Now looking at definitions starting with letter "p"
passband : The passband of a filter is the frequency span that the filter passes, or the range of frequencies not attenuated by the filter. The passband is usually measured between the points where the response is 3dB down in amplitude relative to the maximum level. See rolloff frequency.
passive : A device is called passive if it contains no amplification circuitry and a signal suffers insertion loss in passing through it, i.e., more energy goes into the device than is available at its output. This is opposed to an amplifier or other device which has the potential for at least unity gain. Many audio equalizers are passive, as are most crossover networks. Passive devices in general do not add any appreciable nonlinear distortion or noise to the signal, but they have so much attendant insertion loss that additional amplification is needed, and this always contributes some noise and distortion. Passive devices can and do cause phase distortion, however. As opposed to active.
passive crossover : See crossover network.
passive equalizer : An equalizer that employs only passive electronic components, i.e., resistors, capacitors, and/or inductors. Since these components require voltage, passive equalizers can only cut each operating band, the. The output signal level is necessarilythus lower than the input level. See active equalizer.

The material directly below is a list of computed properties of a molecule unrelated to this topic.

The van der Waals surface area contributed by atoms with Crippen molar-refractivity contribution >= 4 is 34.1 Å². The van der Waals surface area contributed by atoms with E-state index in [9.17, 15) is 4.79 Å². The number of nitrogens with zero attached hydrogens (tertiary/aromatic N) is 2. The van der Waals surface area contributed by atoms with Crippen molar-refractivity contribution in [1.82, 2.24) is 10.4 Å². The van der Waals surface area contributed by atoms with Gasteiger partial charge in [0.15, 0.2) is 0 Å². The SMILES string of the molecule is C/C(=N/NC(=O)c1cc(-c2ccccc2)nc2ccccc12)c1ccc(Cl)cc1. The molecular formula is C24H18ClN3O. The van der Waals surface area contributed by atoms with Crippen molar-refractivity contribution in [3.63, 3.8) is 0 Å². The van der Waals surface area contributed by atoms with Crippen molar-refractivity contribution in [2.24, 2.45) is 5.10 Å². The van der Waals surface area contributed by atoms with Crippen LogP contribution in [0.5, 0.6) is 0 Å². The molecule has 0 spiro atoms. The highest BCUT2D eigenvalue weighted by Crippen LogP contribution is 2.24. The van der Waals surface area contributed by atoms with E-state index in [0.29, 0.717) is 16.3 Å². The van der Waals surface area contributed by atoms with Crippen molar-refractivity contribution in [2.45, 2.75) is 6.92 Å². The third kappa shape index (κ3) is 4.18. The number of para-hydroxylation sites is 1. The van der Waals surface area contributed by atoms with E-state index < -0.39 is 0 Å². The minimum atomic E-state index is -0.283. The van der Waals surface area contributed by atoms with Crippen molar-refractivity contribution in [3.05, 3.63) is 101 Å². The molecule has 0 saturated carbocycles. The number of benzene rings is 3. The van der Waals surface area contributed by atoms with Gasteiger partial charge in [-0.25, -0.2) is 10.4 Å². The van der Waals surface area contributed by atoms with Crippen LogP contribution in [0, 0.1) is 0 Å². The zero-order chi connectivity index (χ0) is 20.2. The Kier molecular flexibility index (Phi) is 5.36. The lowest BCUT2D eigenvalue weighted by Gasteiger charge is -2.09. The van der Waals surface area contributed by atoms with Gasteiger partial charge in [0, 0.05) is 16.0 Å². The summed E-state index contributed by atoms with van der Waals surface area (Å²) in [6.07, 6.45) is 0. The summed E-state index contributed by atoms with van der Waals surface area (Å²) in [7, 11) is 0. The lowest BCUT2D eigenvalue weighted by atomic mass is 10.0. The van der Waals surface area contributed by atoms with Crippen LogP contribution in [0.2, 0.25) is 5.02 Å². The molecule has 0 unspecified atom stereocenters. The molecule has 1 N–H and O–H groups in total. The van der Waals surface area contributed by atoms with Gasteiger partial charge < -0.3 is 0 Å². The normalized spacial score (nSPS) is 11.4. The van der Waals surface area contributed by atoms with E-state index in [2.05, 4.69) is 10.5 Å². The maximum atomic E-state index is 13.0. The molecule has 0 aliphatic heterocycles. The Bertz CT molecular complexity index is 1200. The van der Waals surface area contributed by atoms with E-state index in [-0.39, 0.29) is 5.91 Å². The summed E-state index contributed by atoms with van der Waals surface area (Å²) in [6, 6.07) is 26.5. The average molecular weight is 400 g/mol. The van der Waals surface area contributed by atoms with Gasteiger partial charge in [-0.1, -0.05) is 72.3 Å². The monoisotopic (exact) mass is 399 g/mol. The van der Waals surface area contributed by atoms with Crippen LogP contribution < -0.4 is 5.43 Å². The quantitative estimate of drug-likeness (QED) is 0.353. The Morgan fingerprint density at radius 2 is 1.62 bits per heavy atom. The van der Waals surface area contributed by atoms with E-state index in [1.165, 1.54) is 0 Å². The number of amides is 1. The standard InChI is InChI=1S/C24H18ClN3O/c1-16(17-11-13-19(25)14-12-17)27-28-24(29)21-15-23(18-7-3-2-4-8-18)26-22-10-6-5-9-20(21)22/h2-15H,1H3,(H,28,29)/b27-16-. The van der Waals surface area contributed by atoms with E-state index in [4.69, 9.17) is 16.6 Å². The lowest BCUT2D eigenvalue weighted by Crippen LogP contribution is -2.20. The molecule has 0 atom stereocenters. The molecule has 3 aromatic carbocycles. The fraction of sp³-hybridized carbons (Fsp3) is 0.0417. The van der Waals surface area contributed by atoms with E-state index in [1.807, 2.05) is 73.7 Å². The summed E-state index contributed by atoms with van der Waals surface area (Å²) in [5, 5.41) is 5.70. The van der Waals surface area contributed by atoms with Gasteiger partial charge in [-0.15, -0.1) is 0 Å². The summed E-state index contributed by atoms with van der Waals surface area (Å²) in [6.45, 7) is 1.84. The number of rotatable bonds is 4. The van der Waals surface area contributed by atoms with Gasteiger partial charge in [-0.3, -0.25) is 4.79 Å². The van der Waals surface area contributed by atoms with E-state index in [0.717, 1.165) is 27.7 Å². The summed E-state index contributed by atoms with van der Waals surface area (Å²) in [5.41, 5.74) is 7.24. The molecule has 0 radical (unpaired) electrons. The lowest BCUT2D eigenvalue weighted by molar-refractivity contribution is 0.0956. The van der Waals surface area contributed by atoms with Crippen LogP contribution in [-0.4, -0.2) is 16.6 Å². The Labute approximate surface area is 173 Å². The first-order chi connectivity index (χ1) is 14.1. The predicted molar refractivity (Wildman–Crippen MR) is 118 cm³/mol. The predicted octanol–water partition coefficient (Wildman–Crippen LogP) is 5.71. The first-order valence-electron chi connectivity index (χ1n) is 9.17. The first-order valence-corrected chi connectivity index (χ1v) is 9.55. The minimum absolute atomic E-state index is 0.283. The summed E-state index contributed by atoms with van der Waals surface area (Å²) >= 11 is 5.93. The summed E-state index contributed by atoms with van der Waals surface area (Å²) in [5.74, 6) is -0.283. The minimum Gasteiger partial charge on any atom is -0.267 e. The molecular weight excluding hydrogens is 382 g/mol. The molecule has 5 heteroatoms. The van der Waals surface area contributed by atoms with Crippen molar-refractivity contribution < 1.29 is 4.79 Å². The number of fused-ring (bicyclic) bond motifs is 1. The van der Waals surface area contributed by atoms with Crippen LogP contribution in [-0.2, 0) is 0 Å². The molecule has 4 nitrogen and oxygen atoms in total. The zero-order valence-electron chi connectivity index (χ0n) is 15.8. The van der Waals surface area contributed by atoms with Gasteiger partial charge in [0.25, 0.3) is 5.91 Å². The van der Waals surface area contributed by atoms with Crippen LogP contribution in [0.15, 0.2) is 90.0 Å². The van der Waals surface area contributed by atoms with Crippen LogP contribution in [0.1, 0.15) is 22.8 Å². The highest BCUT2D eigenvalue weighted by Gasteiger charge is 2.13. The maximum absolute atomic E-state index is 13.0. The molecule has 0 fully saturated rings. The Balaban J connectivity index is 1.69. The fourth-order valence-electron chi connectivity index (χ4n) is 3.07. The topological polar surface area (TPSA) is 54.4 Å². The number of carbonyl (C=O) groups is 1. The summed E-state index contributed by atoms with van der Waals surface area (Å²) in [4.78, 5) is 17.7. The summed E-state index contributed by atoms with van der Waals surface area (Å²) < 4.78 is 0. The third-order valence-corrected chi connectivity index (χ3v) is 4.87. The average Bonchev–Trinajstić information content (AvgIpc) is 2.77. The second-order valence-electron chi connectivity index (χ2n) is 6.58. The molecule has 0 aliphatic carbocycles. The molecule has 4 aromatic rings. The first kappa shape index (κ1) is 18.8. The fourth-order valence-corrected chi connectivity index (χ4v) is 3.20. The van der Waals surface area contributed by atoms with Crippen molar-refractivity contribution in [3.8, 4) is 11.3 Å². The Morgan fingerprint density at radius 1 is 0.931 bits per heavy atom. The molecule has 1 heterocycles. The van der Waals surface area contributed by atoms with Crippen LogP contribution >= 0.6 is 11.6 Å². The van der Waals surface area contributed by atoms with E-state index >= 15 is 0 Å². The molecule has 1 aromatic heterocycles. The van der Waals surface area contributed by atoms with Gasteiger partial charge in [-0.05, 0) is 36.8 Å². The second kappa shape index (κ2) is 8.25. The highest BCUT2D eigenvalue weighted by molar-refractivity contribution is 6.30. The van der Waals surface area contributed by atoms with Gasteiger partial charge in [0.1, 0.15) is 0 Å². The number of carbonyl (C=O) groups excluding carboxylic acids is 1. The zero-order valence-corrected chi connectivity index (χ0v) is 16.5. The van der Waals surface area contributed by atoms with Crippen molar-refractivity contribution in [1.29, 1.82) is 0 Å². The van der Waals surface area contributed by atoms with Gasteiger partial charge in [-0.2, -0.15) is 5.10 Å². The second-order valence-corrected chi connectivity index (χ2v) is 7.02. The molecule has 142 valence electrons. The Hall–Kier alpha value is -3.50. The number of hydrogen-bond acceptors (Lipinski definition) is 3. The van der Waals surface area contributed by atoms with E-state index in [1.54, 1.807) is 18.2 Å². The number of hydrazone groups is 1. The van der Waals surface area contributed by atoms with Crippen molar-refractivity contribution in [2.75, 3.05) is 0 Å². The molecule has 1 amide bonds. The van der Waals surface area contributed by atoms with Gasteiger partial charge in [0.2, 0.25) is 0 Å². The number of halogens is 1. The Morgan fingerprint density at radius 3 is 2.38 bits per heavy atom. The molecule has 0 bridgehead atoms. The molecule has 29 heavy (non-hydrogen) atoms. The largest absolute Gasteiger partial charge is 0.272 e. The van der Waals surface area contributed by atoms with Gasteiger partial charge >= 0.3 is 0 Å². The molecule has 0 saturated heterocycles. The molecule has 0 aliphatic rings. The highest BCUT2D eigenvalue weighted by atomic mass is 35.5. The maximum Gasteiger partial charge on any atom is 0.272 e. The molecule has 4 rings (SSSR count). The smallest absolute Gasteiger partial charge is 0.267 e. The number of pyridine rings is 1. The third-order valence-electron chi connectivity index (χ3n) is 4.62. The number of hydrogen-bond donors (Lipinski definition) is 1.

patch : (1) (verb) To connect together, as the inputs and outputs of various modules, generally with patch cords. (2) (noun) The configuration of hookups and settings that results from the process of patching, and by extension, the sound that such a configuration creates. Patch is most often used to denote a single sound or the contents of a memory location that contains parameter settings for the sound, even on an instrument that requires no physical patching. A synonym for sample or program.
patch bay : A group of similar receptacles, or jack, in an audio system. The act of plugging and unplugging the patch cords is called patching. Also called a router, jack field, or jack bay. Increasingly, physical patching is being replaced by digital routing.
patch cord : A short cable, typically fitted with a phone plug or TT connector at each end, used to make a connection between two points on a patch bay.
patch map : A map with which any incoming MIDI program change message can be assigned to call up any of an instrumentís patches. This is a table set up by the user with entries such as 1=3, 2=2, 3=984, etc. See patch mapping, MIDI Mapper.
patch mapping : A Program Change message is limited to only 128 values, while some synthesizers can store many thousands of separate patches. This would mean that only 128 of the programs could be accessed via MIDI. Patch mapping is a process whereby a given program change number received by a MIDI device can be linked to any one of the available patches, as determined by a patch map. To get beyond the 128 limit, the MIDI Continuous Controller message, Bank Select, has been defined for selecting different banks of sounds prior to sending a program change number.